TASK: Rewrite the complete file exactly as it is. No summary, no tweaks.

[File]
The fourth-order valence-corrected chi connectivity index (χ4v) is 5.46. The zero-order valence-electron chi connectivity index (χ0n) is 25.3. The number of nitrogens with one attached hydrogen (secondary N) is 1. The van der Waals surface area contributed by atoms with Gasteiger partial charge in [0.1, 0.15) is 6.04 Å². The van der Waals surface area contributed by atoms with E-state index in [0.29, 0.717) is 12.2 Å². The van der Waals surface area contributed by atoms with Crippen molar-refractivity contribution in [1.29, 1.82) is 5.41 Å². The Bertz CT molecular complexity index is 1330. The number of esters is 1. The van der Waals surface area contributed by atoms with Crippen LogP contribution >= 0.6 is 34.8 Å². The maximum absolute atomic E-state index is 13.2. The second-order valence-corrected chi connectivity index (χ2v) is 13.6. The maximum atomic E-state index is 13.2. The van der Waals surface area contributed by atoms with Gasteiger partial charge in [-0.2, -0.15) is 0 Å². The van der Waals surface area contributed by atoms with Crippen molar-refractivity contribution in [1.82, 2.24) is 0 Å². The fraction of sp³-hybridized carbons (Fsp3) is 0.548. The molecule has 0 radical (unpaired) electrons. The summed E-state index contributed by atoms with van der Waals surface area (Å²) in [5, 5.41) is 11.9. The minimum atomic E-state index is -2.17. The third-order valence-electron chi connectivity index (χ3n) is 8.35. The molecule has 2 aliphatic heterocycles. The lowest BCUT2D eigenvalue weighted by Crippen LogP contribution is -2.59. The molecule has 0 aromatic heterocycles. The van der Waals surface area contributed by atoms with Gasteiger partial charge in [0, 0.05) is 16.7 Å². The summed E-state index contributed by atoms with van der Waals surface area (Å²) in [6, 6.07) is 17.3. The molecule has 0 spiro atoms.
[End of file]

The fourth-order valence-corrected chi connectivity index (χ4v) is 5.46. The zero-order valence-electron chi connectivity index (χ0n) is 25.3. The number of nitrogens with one attached hydrogen (secondary N) is 1. The van der Waals surface area contributed by atoms with Gasteiger partial charge in [0.1, 0.15) is 6.04 Å². The van der Waals surface area contributed by atoms with E-state index in [0.29, 0.717) is 12.2 Å². The van der Waals surface area contributed by atoms with Crippen molar-refractivity contribution in [1.29, 1.82) is 5.41 Å². The Bertz CT molecular complexity index is 1330. The number of esters is 1. The van der Waals surface area contributed by atoms with Crippen LogP contribution >= 0.6 is 34.8 Å². The maximum absolute atomic E-state index is 13.2. The second-order valence-corrected chi connectivity index (χ2v) is 13.6. The maximum atomic E-state index is 13.2. The van der Waals surface area contributed by atoms with Gasteiger partial charge in [-0.2, -0.15) is 0 Å². The van der Waals surface area contributed by atoms with Crippen molar-refractivity contribution in [1.82, 2.24) is 0 Å². The fraction of sp³-hybridized carbons (Fsp3) is 0.548. The molecule has 0 radical (unpaired) electrons. The summed E-state index contributed by atoms with van der Waals surface area (Å²) in [5, 5.41) is 11.9. The minimum atomic E-state index is -2.17. The third-order valence-electron chi connectivity index (χ3n) is 8.35. The molecule has 2 aliphatic heterocycles. The lowest BCUT2D eigenvalue weighted by Crippen LogP contribution is -2.59. The molecule has 0 aromatic heterocycles. The van der Waals surface area contributed by atoms with Gasteiger partial charge in [0, 0.05) is 16.7 Å². The summed E-state index contributed by atoms with van der Waals surface area (Å²) in [6, 6.07) is 17.3. The molecule has 0 spiro atoms.